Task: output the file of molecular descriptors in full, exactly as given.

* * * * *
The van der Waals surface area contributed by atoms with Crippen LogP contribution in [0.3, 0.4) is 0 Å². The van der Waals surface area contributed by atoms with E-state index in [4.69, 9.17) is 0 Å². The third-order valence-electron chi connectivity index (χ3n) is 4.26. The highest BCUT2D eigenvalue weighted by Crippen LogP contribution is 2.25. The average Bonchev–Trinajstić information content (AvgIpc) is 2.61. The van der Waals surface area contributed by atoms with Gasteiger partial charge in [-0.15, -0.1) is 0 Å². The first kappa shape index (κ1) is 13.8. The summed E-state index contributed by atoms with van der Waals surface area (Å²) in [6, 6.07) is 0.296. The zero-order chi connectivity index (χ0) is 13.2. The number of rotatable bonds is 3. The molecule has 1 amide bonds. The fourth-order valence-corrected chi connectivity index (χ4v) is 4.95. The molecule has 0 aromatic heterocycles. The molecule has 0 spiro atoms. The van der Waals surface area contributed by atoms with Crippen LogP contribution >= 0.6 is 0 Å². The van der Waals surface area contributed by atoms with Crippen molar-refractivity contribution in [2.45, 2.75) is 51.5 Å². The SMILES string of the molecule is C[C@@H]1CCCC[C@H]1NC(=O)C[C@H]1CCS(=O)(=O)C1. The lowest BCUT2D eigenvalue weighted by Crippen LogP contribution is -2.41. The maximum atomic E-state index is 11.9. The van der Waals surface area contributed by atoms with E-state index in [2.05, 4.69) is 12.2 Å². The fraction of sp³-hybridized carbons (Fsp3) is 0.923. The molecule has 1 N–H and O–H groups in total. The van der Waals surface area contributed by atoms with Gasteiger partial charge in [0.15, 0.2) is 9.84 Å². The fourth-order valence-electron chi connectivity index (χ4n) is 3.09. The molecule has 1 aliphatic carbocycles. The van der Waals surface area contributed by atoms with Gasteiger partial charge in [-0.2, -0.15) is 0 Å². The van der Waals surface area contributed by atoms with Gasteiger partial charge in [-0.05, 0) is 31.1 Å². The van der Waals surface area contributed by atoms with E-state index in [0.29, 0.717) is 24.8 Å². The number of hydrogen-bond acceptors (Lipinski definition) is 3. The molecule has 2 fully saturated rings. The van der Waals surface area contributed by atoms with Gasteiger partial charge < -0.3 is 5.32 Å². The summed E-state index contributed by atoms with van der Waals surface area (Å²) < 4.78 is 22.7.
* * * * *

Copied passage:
The van der Waals surface area contributed by atoms with Crippen LogP contribution in [0.3, 0.4) is 0 Å². The van der Waals surface area contributed by atoms with E-state index in [4.69, 9.17) is 0 Å². The third-order valence-electron chi connectivity index (χ3n) is 4.26. The highest BCUT2D eigenvalue weighted by Crippen LogP contribution is 2.25. The average Bonchev–Trinajstić information content (AvgIpc) is 2.61. The van der Waals surface area contributed by atoms with Gasteiger partial charge in [-0.15, -0.1) is 0 Å². The first kappa shape index (κ1) is 13.8. The summed E-state index contributed by atoms with van der Waals surface area (Å²) in [6, 6.07) is 0.296. The zero-order chi connectivity index (χ0) is 13.2. The number of rotatable bonds is 3. The molecule has 1 amide bonds. The fourth-order valence-corrected chi connectivity index (χ4v) is 4.95. The molecule has 0 aromatic heterocycles. The molecule has 0 spiro atoms. The van der Waals surface area contributed by atoms with Crippen LogP contribution >= 0.6 is 0 Å². The van der Waals surface area contributed by atoms with Crippen molar-refractivity contribution in [2.45, 2.75) is 51.5 Å². The SMILES string of the molecule is C[C@@H]1CCCC[C@H]1NC(=O)C[C@H]1CCS(=O)(=O)C1. The lowest BCUT2D eigenvalue weighted by Crippen LogP contribution is -2.41. The maximum atomic E-state index is 11.9. The van der Waals surface area contributed by atoms with E-state index in [2.05, 4.69) is 12.2 Å². The fraction of sp³-hybridized carbons (Fsp3) is 0.923. The molecule has 1 N–H and O–H groups in total. The van der Waals surface area contributed by atoms with Gasteiger partial charge in [0.15, 0.2) is 9.84 Å². The fourth-order valence-electron chi connectivity index (χ4n) is 3.09. The molecule has 1 aliphatic carbocycles. The van der Waals surface area contributed by atoms with Gasteiger partial charge in [-0.2, -0.15) is 0 Å². The van der Waals surface area contributed by atoms with Gasteiger partial charge in [-0.05, 0) is 31.1 Å². The van der Waals surface area contributed by atoms with E-state index in [0.29, 0.717) is 24.8 Å². The number of hydrogen-bond acceptors (Lipinski definition) is 3. The molecule has 2 fully saturated rings. The van der Waals surface area contributed by atoms with Gasteiger partial charge < -0.3 is 5.32 Å². The summed E-state index contributed by atoms with van der Waals surface area (Å²) < 4.78 is 22.7.